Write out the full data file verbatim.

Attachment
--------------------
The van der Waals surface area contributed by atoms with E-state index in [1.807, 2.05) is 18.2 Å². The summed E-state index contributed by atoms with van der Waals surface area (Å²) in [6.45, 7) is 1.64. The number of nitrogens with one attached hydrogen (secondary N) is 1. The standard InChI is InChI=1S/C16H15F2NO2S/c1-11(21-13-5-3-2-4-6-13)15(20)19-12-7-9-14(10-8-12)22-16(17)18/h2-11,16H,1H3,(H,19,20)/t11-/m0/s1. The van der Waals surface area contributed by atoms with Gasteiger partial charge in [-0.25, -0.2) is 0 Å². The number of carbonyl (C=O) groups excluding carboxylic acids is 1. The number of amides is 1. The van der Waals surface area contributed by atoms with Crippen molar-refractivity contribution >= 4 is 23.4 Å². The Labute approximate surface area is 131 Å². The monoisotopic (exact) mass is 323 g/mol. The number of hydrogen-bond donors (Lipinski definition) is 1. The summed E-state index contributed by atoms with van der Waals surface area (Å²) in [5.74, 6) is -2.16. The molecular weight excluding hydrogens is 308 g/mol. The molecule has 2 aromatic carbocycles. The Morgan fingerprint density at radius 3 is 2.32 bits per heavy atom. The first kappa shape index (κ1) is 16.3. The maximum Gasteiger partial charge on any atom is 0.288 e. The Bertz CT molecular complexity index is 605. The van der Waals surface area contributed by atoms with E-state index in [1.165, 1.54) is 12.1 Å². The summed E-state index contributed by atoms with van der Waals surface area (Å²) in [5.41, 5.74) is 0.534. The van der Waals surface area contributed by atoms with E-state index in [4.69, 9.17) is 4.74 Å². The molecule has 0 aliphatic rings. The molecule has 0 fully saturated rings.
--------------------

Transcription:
The van der Waals surface area contributed by atoms with E-state index in [1.807, 2.05) is 18.2 Å². The summed E-state index contributed by atoms with van der Waals surface area (Å²) in [6.45, 7) is 1.64. The number of nitrogens with one attached hydrogen (secondary N) is 1. The standard InChI is InChI=1S/C16H15F2NO2S/c1-11(21-13-5-3-2-4-6-13)15(20)19-12-7-9-14(10-8-12)22-16(17)18/h2-11,16H,1H3,(H,19,20)/t11-/m0/s1. The van der Waals surface area contributed by atoms with Gasteiger partial charge in [-0.25, -0.2) is 0 Å². The number of carbonyl (C=O) groups excluding carboxylic acids is 1. The number of amides is 1. The van der Waals surface area contributed by atoms with Crippen molar-refractivity contribution >= 4 is 23.4 Å². The Labute approximate surface area is 131 Å². The monoisotopic (exact) mass is 323 g/mol. The number of hydrogen-bond donors (Lipinski definition) is 1. The summed E-state index contributed by atoms with van der Waals surface area (Å²) in [5.74, 6) is -2.16. The molecular weight excluding hydrogens is 308 g/mol. The molecule has 2 aromatic carbocycles. The Morgan fingerprint density at radius 3 is 2.32 bits per heavy atom. The first kappa shape index (κ1) is 16.3. The maximum Gasteiger partial charge on any atom is 0.288 e. The Bertz CT molecular complexity index is 605. The van der Waals surface area contributed by atoms with E-state index in [1.165, 1.54) is 12.1 Å². The summed E-state index contributed by atoms with van der Waals surface area (Å²) in [5.41, 5.74) is 0.534. The van der Waals surface area contributed by atoms with E-state index in [4.69, 9.17) is 4.74 Å². The molecule has 0 aliphatic rings. The molecule has 0 fully saturated rings.